Young Investigator Award Presentations: Winner

Peripartum ECMO for COVID-19
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Our center has supported 43 patients with COVID-19 ARDS on ECMO. Of these, 8 cases (19%) were in peripartum women, and their rate of survival was 86%. Notable points regarding the pregnant cohort (4 patients) include the fact that all neonates born on ECMO were preterm and required intubation but ultimately survived. Of interest in the postpartum cohort (4 patients) is the fact that 3 of them suffered clinical decompensation on post-partum days 1-2, suggesting a common physiologic mechanism, such as the autotransfusion following delivery. The only mortality in our cohort occurred in a postpartum woman secondary to anoxic brain injury from a pre-ECMO hypoxic cardiac arrest. The main learning from our experience is that ECMO provides a relatively safe and effective way to enhance maternal oxygenation and ventilation for the developing fetus while maintaining lung protective ventilation. Pregnancy is not an absolute contraindication to proning, but it may not be tolerated in all patients. ECMO allowed us to achieve a higher SpO2 goal of >92% for fetal oxygen delivery, and normocapnia to balance fetal CO2 clearance and placental perfusion. We experienced challenges with device flow due to caval compression and contractions that were responsive to fluid resuscitation and left lateral positioning. We learned that preterm delivery has not been proven to improve maternal oxygenation in ARDS and thus planned for delivery in the OR only for fetal indications, or bedside cesarean for maternal arrest. Steroids provided dual benefit in COVID-19 pneumonia and fetal lung maturity. These experiences at our center highlighted the ability of ECMO to enhance peripartum supportive care in COVID-19, and the importance of multidisciplinary teamwork and careful patient selection.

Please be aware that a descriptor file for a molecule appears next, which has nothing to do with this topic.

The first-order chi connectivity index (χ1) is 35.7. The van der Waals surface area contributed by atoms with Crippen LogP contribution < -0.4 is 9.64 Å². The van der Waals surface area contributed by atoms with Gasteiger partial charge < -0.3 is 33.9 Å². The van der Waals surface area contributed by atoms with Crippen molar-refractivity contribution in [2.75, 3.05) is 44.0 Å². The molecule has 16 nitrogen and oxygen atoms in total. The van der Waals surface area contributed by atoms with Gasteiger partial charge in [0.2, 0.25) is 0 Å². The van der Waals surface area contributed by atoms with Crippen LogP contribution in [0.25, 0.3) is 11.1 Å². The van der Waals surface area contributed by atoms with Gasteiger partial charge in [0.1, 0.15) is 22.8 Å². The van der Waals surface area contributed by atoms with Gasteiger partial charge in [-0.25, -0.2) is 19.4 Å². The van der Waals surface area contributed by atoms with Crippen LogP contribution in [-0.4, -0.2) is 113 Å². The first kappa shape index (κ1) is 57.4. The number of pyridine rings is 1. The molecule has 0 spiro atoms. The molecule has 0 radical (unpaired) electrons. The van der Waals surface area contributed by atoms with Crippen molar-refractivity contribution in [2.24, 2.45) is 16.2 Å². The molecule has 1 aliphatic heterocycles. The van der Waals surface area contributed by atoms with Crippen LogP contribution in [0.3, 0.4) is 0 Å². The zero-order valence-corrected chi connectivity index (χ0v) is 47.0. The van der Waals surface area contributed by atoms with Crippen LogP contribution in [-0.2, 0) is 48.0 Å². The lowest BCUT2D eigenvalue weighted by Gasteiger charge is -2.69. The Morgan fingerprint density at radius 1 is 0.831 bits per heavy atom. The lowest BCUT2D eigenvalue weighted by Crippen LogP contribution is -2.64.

Kasey Grewe, MD
Department of Anesthesiology and Perioperative Medicine
University of California Los Angeles
Los Angeles, California